MESSAGE OF HIS HOLINESS JOHN PAUL II
TO THE NATIONAL MISSIONARY CONGRESS OF IRELAND
Praised be Jesus Christ!
To all of you assembled at Knock to celebrate the National Missionary Congress: "Grace to you and peace from God our Father and the Lord Jesus Christ" (1 Cor 1:3).
I know that you have not only gathered for reflection on the great theme of the missions, but you have also come as pilgrims to pray at the National Shrine of Our Lady. Your goal is indeed a lofty one: through the grace of the Holy Spirit to renew the missionary fervour and commitment of Ireland.
In order to do this—in order to accomplish this aim—you are endeavouring to stir up within yourselves, and within the whole Church in Ireland, a renewed consciousness of the missionary vocation of all the People of God. The Second Vatican Council truly calls each of us to this awareness.
In this regard, families must realize the responsibility, and the great dignity that is theirs, to pray and to work for the cause of the missions. And children, and the sick, and all the categories of the ecclesial community have to know and appreciate the contribution that only they can make to the Kingdom of God.
To renew effectively missionary fervour and commitment means that young people have to hear, amid the many discordant voices of modern society, the strong but gentle call of Christ. They have to be encouraged to accept his wonderful invitation: to follow him in generosity and love, in sacrifice and joy—actually to leave all things and go forth to spread the Gospel of salvation.
Tο renew missionary ideals means, moreover, making sure that the nature of evangelization is crystal clear. In the words of Paul VI: "There is no true evangelization, if the name, the teaching, the life, the promises, the Kingdom and the mystery of Jesus of Nazareth, the Son of God, are not proclaimed" (Paul VI, Evangelii Nuntiandi, 22). Yes, evangelization means bringing the Good News into all the strata of humanity; it means transforming humanity from within and making it new. Evangelization, and therefore all missionary activity, entails a clear proclamation that the gift of God's grace and mercy is found in his beloved Son, that salvation is in Jesus Christ.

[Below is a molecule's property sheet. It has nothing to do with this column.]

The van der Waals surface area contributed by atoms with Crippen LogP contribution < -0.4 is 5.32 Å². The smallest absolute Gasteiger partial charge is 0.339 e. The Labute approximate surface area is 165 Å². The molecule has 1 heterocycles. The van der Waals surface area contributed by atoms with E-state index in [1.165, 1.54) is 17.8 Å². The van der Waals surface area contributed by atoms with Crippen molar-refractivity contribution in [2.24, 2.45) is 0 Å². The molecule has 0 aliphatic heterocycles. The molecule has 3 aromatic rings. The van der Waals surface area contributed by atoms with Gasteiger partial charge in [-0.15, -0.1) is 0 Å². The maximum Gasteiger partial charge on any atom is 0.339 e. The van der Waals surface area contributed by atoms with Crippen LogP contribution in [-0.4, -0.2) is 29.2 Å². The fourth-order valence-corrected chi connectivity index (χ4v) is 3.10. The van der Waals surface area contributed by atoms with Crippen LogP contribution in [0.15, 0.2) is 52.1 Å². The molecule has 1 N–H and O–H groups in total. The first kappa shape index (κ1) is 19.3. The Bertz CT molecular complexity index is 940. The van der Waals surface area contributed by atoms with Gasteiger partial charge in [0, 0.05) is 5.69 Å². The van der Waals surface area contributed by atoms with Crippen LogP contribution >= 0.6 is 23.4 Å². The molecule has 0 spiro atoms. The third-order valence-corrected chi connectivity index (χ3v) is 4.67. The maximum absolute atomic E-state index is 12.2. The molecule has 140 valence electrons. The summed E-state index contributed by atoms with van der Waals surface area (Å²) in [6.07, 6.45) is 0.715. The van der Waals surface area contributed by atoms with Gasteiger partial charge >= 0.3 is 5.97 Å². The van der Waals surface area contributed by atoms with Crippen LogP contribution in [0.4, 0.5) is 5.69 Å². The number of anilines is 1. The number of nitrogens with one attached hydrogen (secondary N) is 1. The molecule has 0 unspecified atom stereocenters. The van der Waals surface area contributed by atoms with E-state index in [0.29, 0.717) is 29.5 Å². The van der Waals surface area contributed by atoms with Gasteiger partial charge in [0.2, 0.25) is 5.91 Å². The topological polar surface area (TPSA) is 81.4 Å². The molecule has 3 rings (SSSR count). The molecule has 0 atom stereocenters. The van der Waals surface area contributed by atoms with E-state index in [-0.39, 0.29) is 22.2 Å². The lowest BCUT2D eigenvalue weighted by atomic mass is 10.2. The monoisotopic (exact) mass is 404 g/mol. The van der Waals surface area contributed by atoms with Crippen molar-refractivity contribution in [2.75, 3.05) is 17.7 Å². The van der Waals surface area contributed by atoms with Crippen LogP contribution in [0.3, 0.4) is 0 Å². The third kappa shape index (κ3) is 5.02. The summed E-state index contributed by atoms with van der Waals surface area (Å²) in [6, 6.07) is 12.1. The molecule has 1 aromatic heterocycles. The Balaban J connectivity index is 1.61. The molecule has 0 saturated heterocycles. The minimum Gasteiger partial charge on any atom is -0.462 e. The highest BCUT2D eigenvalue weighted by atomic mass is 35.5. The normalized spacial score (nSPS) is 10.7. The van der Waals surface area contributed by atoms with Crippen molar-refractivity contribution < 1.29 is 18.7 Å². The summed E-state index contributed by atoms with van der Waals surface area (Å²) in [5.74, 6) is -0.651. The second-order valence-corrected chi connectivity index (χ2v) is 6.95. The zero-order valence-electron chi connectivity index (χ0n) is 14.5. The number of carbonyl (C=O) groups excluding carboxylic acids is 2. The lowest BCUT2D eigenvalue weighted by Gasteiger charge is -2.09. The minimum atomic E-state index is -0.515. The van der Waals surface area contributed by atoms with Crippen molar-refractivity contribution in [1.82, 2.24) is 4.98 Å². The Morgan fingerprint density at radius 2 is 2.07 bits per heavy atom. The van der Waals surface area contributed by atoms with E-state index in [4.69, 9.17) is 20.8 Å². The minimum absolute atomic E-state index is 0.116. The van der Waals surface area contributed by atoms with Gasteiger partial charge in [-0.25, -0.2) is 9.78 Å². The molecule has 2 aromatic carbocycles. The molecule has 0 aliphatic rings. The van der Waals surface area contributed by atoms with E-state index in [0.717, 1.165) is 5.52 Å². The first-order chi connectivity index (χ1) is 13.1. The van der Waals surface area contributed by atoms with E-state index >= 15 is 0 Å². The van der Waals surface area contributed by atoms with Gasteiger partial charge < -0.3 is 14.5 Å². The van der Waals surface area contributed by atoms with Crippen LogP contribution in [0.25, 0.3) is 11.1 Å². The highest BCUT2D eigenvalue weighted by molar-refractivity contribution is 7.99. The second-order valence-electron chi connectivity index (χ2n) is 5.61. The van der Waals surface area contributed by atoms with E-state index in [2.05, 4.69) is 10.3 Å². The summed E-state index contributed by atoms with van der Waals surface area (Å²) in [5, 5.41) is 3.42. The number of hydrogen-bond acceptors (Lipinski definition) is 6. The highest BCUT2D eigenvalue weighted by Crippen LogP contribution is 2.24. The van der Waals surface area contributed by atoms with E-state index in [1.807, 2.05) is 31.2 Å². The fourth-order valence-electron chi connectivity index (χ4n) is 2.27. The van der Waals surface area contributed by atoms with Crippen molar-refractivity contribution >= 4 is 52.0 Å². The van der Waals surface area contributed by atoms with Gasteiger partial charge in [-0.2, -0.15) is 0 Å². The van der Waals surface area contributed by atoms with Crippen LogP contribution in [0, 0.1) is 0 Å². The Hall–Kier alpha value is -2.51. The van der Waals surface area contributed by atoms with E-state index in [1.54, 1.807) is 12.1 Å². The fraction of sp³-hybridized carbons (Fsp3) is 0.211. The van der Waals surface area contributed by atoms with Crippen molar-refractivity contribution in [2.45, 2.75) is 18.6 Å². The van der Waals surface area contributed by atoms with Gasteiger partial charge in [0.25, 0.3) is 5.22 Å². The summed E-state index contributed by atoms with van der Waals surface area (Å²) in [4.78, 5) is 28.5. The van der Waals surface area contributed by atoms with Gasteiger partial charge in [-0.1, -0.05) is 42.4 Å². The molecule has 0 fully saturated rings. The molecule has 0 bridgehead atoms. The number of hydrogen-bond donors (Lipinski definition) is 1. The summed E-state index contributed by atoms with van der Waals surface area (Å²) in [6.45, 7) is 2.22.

The missionary sets forth to diffuse a message of hope and brotherly love, and he knows from the beginning, in his heart, that he cannot proclaim the new commandment of Christ without also promoting, with, justice and in peace, the true, authentic advancement of man.
By missionary activity the local Church is implanted, and built up by word and sacrament. And today, in a changed world, missionary activity often means service—humble, generous and fraternal—to a local Church, so that, in turn, this local Church may become missionary, and thus fulfil its own vocation. With changed conditions in the world and in the Church, missionary service takes on new aspects and requires new adaptability; it demands new sensitivity to the needs of the Christian communities. But the message is always the same: "Jesus Christ and him crucified" (1 Cor 2:2).